UK IOG teams up with university on North Sea CCS
AIM-listed UK minnow IOG has teamed up with GeoNetZero Centre for Doctoral Training (GNZ) to research southern UK North Sea (SNS) carbon capture and storage (CCS) possibilities, it said May 14. GNZ is a part of Heriot-Watt University in Edinburgh, which applies geoscience to achieving a net-zero economy.
Drawing on an extensive gas industry archive of seismic, well and core data, the key focus will be on proving which fields and aquifers across the Bacton catchment area are the most suitable carbon sinks, particularly where existing infrastructure could provide operational synergies, IOG said.
The research will cover the region of IOG's asset portfolio where a consistent flow of natural gas may be converted into blue hydrogen plus CO2.
IOG says the "infrastructure, knowledge and skills generated by over 50 years of the SNS gas industry can play a constructive role" in the transition to the net-zero economy. And extending the economic life of the southern basin "in a sustainable way is likely to involve long-term integration of the established gas industry with wind, hydrogen and CCS solutions."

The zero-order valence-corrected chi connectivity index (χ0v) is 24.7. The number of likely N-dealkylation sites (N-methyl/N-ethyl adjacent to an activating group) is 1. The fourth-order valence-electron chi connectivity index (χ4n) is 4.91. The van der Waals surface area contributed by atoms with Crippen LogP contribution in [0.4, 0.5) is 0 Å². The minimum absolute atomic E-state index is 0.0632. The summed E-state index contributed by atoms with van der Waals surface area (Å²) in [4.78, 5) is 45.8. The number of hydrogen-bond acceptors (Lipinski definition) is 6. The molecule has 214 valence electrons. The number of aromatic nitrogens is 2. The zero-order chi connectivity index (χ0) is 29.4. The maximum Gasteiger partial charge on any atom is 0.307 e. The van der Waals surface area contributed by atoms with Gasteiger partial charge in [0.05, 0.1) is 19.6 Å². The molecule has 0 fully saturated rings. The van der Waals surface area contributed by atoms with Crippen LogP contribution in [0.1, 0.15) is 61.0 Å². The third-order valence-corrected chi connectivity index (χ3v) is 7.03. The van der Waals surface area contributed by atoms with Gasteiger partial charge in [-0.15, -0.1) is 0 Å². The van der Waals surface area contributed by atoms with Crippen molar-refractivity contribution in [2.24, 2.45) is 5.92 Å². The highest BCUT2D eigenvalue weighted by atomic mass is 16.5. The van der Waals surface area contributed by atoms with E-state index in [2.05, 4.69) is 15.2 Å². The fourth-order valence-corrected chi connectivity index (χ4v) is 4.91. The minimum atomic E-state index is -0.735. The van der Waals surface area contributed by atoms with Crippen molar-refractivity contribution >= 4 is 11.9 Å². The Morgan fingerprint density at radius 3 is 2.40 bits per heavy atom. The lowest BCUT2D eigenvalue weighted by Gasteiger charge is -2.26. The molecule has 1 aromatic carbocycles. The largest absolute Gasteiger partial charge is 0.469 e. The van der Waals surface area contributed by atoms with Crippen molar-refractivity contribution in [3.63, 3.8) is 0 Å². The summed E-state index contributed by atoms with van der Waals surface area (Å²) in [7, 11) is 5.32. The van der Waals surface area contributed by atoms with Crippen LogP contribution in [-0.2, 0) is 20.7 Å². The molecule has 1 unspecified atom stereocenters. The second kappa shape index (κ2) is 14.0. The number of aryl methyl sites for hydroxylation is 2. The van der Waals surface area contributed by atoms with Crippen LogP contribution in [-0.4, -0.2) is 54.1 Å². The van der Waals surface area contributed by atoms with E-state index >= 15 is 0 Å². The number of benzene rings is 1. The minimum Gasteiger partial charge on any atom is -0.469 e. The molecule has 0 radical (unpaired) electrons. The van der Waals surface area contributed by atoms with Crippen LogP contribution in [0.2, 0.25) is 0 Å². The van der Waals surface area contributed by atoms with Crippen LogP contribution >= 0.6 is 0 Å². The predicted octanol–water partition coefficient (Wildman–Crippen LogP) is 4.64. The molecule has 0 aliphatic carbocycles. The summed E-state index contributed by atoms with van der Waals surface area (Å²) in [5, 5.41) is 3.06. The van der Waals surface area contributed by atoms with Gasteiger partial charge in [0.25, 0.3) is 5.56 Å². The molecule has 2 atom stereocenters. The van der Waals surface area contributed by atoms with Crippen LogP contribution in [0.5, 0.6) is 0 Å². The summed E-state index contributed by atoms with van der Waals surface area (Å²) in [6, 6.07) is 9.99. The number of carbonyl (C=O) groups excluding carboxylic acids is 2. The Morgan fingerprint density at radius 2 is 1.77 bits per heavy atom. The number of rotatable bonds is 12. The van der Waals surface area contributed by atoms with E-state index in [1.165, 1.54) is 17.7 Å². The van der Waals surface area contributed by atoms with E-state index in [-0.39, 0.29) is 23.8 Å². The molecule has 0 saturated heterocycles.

CEO Andrew Hockey said the collaboration demonstrates support for the UK's net zero commitment, the new upstream regulatory strategy and the recently announced North Sea Transition Deal. "Rigorous technical analysis of nearby CCS potential is a key element in validating the investment thesis for blue hydrogen. This will inform the roadmap towards a decarbonised energy hub at Bacton that could bring new economic opportunities and extend the life of existing infrastructure."
GNZ head, John Underhill, said IOG's decision to support research shows that industry "recognises the relevance and impact of our research at the GeoNetZero CDT and Heriot-Watt University to decarbonise the North Sea, deliver the UK's transition to net zero and maintain sustainable energy supplies."
The announced partnership comes hot on the heels of plans to develop Theddlethorpe, another beach terminal, into a blue hydrogen hub; and further consolidation of industrial emitters and a potential CCS operator at Scotland's St Fergus terminal.